Also present in the instant case is evidence that this clearly improper proposal had a substantial effect, not only on the outcome of the election, but on the very ability of the Union to get the required showing of interest to hold the election. The record before us and before the Board shows that the Union had been trying to organize automobile salesmen in the Chicago area since 1961, apparently without much success. The campaign that led to the present cases began early in November, 1967, and had the support of the Communications Workers of America, AFL-CIO. It also seems to have faltered for in January, 1968, the AFL-CIO withdrew its support. It was at this point, on January 28, 1968, that the succeeding Union group first proposed its pricing scheme which it touted as a method to secure greater financial benefits for salesmen while at the same time saving employers from the harsh competition in the Chicago area. The prospects for the Union immediately brightened. Numerous representation petitions were filed. The number finally rose to between 80 and 90, covering dealerships widely scattered in Illinois and Indiana.
This then suggests another reason for considering the instant case exceptional. Here 80 or 90 widely scattered employers were faced with the organized campaign of a single Union. They might reasonably have concluded that the usual weapon of counter-propaganda would be ineffective in this situation, or at least that such propaganda could not be adequately prepared and dispersed in the time remaining before the elections.
However, and finally, the employers did not then simply sit back idly to await the outcome of the elections before raising any objection. Instead, they immediately went to the Board with two alternative proposals. They asked that either the Union be required to obtain another showing of interest after disavowing the alleged price-fixing scheme, or that the elections be delayed until the Union submitted proof that it had informed all those who signed authorization cards that it had abandoned its pricing proposal. In my judgment, this procedure was not unreasonable in the circumstances and neither we nor the Board should insist that counter-propaganda was the only acceptable pre-election method for dealing with the problem faced by the dealers. The point is that the employers acted before the election when it was possible to remedy the problem without setting aside an election on the basis of hindsight.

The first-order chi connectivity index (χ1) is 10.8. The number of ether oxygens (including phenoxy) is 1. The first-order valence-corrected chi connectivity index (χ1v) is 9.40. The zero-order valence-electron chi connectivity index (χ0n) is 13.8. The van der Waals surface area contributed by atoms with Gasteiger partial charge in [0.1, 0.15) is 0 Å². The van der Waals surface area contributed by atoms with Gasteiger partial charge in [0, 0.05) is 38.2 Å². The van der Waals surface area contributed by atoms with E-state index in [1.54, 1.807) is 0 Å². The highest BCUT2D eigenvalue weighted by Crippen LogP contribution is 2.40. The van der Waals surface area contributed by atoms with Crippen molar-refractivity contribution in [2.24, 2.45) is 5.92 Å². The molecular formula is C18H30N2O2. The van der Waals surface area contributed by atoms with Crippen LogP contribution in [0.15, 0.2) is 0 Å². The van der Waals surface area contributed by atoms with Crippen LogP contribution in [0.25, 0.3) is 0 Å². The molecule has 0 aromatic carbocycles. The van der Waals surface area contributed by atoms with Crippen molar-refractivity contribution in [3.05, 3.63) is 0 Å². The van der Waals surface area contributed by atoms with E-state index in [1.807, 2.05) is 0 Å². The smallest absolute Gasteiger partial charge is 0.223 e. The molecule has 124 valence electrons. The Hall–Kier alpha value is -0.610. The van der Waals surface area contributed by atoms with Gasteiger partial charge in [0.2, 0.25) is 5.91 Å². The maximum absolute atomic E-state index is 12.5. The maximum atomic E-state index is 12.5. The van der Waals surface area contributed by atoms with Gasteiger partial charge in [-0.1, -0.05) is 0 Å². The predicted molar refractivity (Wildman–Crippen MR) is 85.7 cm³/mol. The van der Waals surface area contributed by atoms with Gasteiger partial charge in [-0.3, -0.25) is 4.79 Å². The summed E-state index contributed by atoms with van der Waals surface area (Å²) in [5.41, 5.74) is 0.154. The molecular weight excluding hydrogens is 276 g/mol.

In sum, in light of the obvious illegality of the Union proposal, the early and reasonable request of the employers for assistance, the ease with which the Board could have remedied the clear abuse, the possible inefficacy of counter-propaganda and the evidence of the effect of the proposal on the organizational campaign, it seems that it was a clear abuse of discretion for the Board to permit the elections to proceed without taking any steps to insure that the free choice of the employees was not distorted by the proposed illegal pricing scheme.
The second reason advanced by the majority for not denying enforcement is that until the Union actually presses its illegal proposal in collective bargaining no harm can result from the election having been held. As I read the record before us this approach ignores the realities of the situation. I am convinced that the Union, unable to secure adequate employee support in any other way, won the election on the strength of its illegal proposal. It should not thereafter be given the opportunity to purge itself by the simple expedient of renigging on its major campaign promise. The net result of this would be to enable the Union to get its foot in the door and thereafter to assume recognized bargaining status, for at least one year. The taint that has pervaded the entire representation process thereby would be brushed aside. To such an anomalous result I am unwilling to subscribe.
All parties seem to suggest that this particular problem is presently without judicial precedent. It would not be enough for me to say now that future collective bargaining in this case shall not encompass illegal price-fixing. Rather, I would hold that elections already held, under the circumstances found present here, should be set aside. No other adequate remedy is presently available.
In my considered judgment the petition to review and set aside the order of the Board should be granted and the cross-application for enforcement denied.